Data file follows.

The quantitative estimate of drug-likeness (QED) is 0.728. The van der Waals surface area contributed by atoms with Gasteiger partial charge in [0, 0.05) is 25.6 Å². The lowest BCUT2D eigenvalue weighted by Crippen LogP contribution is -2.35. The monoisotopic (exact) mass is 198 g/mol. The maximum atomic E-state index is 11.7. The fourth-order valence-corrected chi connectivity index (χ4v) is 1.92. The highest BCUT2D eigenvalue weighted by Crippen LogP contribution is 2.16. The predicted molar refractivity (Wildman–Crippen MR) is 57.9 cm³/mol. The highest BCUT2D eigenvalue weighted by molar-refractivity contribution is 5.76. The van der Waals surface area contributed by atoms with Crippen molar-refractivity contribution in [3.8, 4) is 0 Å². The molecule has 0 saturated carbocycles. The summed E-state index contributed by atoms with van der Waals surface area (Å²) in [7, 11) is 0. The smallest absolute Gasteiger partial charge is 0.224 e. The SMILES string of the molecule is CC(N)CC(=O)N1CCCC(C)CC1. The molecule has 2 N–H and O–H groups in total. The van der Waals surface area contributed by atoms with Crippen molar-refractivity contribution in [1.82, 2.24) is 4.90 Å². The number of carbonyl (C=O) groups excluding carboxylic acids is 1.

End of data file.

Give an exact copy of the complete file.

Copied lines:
The quantitative estimate of drug-likeness (QED) is 0.728. The van der Waals surface area contributed by atoms with Gasteiger partial charge in [0, 0.05) is 25.6 Å². The lowest BCUT2D eigenvalue weighted by Crippen LogP contribution is -2.35. The monoisotopic (exact) mass is 198 g/mol. The maximum atomic E-state index is 11.7. The fourth-order valence-corrected chi connectivity index (χ4v) is 1.92. The highest BCUT2D eigenvalue weighted by Crippen LogP contribution is 2.16. The predicted molar refractivity (Wildman–Crippen MR) is 57.9 cm³/mol. The highest BCUT2D eigenvalue weighted by molar-refractivity contribution is 5.76. The van der Waals surface area contributed by atoms with Crippen molar-refractivity contribution in [3.8, 4) is 0 Å². The molecule has 0 saturated carbocycles. The summed E-state index contributed by atoms with van der Waals surface area (Å²) in [7, 11) is 0. The smallest absolute Gasteiger partial charge is 0.224 e. The SMILES string of the molecule is CC(N)CC(=O)N1CCCC(C)CC1. The molecule has 2 N–H and O–H groups in total. The van der Waals surface area contributed by atoms with Crippen molar-refractivity contribution in [1.82, 2.24) is 4.90 Å². The number of carbonyl (C=O) groups excluding carboxylic acids is 1.